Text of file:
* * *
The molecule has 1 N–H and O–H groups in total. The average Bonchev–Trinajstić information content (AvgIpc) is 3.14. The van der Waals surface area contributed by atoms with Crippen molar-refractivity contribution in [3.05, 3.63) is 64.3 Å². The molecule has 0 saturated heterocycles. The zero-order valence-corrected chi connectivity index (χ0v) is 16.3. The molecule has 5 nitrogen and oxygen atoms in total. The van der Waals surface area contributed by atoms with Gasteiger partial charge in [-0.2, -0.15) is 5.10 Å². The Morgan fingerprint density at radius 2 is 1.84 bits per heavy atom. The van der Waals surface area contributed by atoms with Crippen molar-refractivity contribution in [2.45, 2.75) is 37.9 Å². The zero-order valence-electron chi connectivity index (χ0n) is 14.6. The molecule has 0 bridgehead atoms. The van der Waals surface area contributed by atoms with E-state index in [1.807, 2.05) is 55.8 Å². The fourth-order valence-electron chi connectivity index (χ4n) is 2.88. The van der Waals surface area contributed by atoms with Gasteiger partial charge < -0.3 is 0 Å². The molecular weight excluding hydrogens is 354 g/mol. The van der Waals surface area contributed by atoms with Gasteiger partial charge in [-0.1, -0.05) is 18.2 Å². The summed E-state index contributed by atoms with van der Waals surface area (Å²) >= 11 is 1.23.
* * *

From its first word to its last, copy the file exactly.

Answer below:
The molecule has 1 N–H and O–H groups in total. The average Bonchev–Trinajstić information content (AvgIpc) is 3.14. The van der Waals surface area contributed by atoms with Crippen molar-refractivity contribution in [3.05, 3.63) is 64.3 Å². The molecule has 0 saturated heterocycles. The zero-order valence-corrected chi connectivity index (χ0v) is 16.3. The molecule has 5 nitrogen and oxygen atoms in total. The van der Waals surface area contributed by atoms with Gasteiger partial charge in [-0.2, -0.15) is 5.10 Å². The Morgan fingerprint density at radius 2 is 1.84 bits per heavy atom. The van der Waals surface area contributed by atoms with Crippen molar-refractivity contribution in [2.45, 2.75) is 37.9 Å². The zero-order valence-electron chi connectivity index (χ0n) is 14.6. The molecule has 0 bridgehead atoms. The van der Waals surface area contributed by atoms with E-state index in [1.807, 2.05) is 55.8 Å². The fourth-order valence-electron chi connectivity index (χ4n) is 2.88. The van der Waals surface area contributed by atoms with Gasteiger partial charge < -0.3 is 0 Å². The molecular weight excluding hydrogens is 354 g/mol. The van der Waals surface area contributed by atoms with Gasteiger partial charge in [-0.1, -0.05) is 18.2 Å². The summed E-state index contributed by atoms with van der Waals surface area (Å²) >= 11 is 1.23.